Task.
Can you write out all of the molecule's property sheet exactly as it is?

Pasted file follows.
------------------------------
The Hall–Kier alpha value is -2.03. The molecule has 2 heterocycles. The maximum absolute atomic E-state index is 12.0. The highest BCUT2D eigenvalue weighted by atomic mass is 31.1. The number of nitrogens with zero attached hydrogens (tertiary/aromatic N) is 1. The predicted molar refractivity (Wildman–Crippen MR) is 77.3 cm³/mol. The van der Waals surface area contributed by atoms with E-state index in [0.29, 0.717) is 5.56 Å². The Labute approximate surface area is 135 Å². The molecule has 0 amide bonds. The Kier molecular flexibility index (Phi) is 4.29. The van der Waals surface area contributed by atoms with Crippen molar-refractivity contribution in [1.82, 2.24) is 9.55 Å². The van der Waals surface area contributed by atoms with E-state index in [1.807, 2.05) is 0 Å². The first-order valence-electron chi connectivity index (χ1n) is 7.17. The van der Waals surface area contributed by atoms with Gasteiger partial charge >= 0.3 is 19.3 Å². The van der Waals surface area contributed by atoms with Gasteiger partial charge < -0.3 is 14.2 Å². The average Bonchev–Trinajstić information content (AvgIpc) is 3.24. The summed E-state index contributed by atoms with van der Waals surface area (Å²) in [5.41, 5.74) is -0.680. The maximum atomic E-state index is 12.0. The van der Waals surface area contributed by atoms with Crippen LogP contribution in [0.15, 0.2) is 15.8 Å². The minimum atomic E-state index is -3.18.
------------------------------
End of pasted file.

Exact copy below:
The Hall–Kier alpha value is -2.03. The molecule has 2 heterocycles. The maximum absolute atomic E-state index is 12.0. The highest BCUT2D eigenvalue weighted by atomic mass is 31.1. The number of nitrogens with zero attached hydrogens (tertiary/aromatic N) is 1. The predicted molar refractivity (Wildman–Crippen MR) is 77.3 cm³/mol. The van der Waals surface area contributed by atoms with E-state index in [0.29, 0.717) is 5.56 Å². The Labute approximate surface area is 135 Å². The molecule has 0 amide bonds. The Kier molecular flexibility index (Phi) is 4.29. The van der Waals surface area contributed by atoms with Crippen molar-refractivity contribution in [1.82, 2.24) is 9.55 Å². The van der Waals surface area contributed by atoms with E-state index in [1.807, 2.05) is 0 Å². The first-order valence-electron chi connectivity index (χ1n) is 7.17. The van der Waals surface area contributed by atoms with Gasteiger partial charge >= 0.3 is 19.3 Å². The van der Waals surface area contributed by atoms with Gasteiger partial charge < -0.3 is 14.2 Å². The average Bonchev–Trinajstić information content (AvgIpc) is 3.24. The summed E-state index contributed by atoms with van der Waals surface area (Å²) in [5.41, 5.74) is -0.680. The maximum atomic E-state index is 12.0. The van der Waals surface area contributed by atoms with Crippen LogP contribution in [0.15, 0.2) is 15.8 Å². The minimum atomic E-state index is -3.18.